There is a sky burial site just outside town. Please remember that this is a sacred site for the locals, and if you are lucky enough to see a sky burial, be respectful, stand at the back, don’t say anything and absolutely don’t take any photos, even if they say it’s ok.
We spent 2 days in Litang, and managed to see most of the town – apparently there are some nice treks in the area, but we didn’t have enough time to venture out.
Bus station is near the east end of the main road in town, and basically just run between Xiangcheng and Kangding (maybe one or 2 other places), buy tickets the day ahead. Most busses leave early in the morning. Shared taxis are available to most bigger towns in western Sichuan, the touts stand around smoking outside the bus station, just ask anyone who looks a bit scaly.
We arrived in Kangding in the mid-afternoon from Litang on the bus, as before, the ride is long and hard, push to get seats near the front and enjoy the views – some unreal mountain passes over this area.
Kangding is a fairly big transport hub, with busses to and from most parts of western Sichuan, and even an airport.
We heard rave reviews about the kangding konka youth hostel, but weren’t that impressed. It was clean enough, but not as much value for money as we were used to, the staff spoke very little English and couldn’t give us info on the tours they apparently ran or didn’t care enough to try.
We hiked up to the grasslands, which was lovely, but a proper climb – don’t do it in flops. Easily doable as a day trip, around 4-5 hours round trip depending on how fit you are. If you are staying longer, there are other treks, but getting info in English can be tricky.
There are some hot springs up the river north of town, catch one of the public busses if you can, the taxis will try rip you off going there and back. There different rooms with prices based on cleanliness and size etc.
There’s a fair bit going on in Kangding, with dancing in the main square at night, enough restaurants to choose from and a nice monastery. We stayed 2 nights.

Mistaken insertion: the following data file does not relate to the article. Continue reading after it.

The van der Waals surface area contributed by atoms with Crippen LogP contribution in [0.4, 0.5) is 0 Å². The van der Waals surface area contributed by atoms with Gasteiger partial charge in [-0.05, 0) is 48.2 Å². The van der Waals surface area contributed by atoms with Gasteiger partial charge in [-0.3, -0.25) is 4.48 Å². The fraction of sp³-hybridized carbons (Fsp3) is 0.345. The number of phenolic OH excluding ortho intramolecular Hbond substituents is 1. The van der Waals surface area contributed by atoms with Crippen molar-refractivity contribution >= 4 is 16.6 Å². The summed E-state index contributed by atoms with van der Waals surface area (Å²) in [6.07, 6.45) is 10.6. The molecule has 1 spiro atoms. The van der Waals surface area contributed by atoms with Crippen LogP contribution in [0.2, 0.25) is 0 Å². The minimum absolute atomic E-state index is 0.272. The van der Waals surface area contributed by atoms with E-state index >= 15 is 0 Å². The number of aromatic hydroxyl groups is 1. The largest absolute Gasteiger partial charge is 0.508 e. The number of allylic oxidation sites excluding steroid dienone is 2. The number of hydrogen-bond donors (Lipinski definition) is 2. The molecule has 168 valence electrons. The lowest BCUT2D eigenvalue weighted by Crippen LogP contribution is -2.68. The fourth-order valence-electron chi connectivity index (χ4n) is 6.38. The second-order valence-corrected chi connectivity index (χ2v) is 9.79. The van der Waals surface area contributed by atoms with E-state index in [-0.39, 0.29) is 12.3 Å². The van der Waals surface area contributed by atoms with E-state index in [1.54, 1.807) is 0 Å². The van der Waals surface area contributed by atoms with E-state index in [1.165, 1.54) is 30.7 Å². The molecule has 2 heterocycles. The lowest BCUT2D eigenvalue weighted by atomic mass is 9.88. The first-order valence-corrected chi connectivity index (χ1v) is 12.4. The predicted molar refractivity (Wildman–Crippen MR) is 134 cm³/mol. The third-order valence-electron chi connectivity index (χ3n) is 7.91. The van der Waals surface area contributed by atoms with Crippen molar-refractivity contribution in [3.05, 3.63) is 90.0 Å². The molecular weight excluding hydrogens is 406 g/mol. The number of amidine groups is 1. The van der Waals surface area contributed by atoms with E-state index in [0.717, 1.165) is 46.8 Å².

We decided to go climb emeishan after kangding – the tickets to emeishan were sold out, so we had to take a bus to leshan and then catch a public bus to emeishan. We stayed in Emeishan Jinmao hotel, and it was incredible, sparkling clean, the best showers of the trip so far, and a total bargain. Would recommend.
There is only one truly excellent place to eat in Emeishan, and that’s Paddy’s, at the north end of town. Paddy and his wife are wellsprings of joy and open-heartedness, and the food is some of the best we ate in china. All the other restaurants in emeishan are preying on the hordes of tourists and are average and overpriced.
Paddy also offers small intimate tours including tea picking (we aren’t tour lovers, but got talked into one and it was lovely).
The hike up the mountain is stunning, and well worth it if you have the time and energy. Leave your bags at the hotel and sleep at one of the temples – there are loads of ways up and down. Beware of monkeys. Take a stick, and don’t eat or drink anything if they are around.
The capital of Sichuan province was a crazy frothing pot of fun and human activity compared to the last couple of days out on the Tibetan plateau, and we loved it – Chengdu is a very fast-paced city, with loads of delicious eateries and a surprisingly efficient metro system.
The dragon alleys and the wide and narrow alleys are fun to visit, but packed to capacity at almost any given time. There are also tons of great gardens and parks if you want a breather, and some physiotherapy/massage parlours if you need to recuperate after all the hiking and bus rides.
Careful if they offer you “cupping”, this left us with bruises for 2 weeks afterwards.
The panda base in the north of town is worth a visit – chengdu is bonkers about their pandas and you’ll need to hustle to get a spot to see the pandas around feeding time. They are very cute though, and the less popular red pandas are also a treat to spot.
Hotpot is a classic Sichuan meal, try find one if you can – the red ones are ridiculously fierce. Most of the eateries on tripadvisor do hotpot, and on a busy night people queue outside for an hour or more for a table. Mapu Tofu is another classic Sichuan dish of soft tofu, bean sauce and chilli, and it’s delicious.
Chengdu airport is a major transport hub, with flights to and from all over asia, as well as loads of budget domestic flights.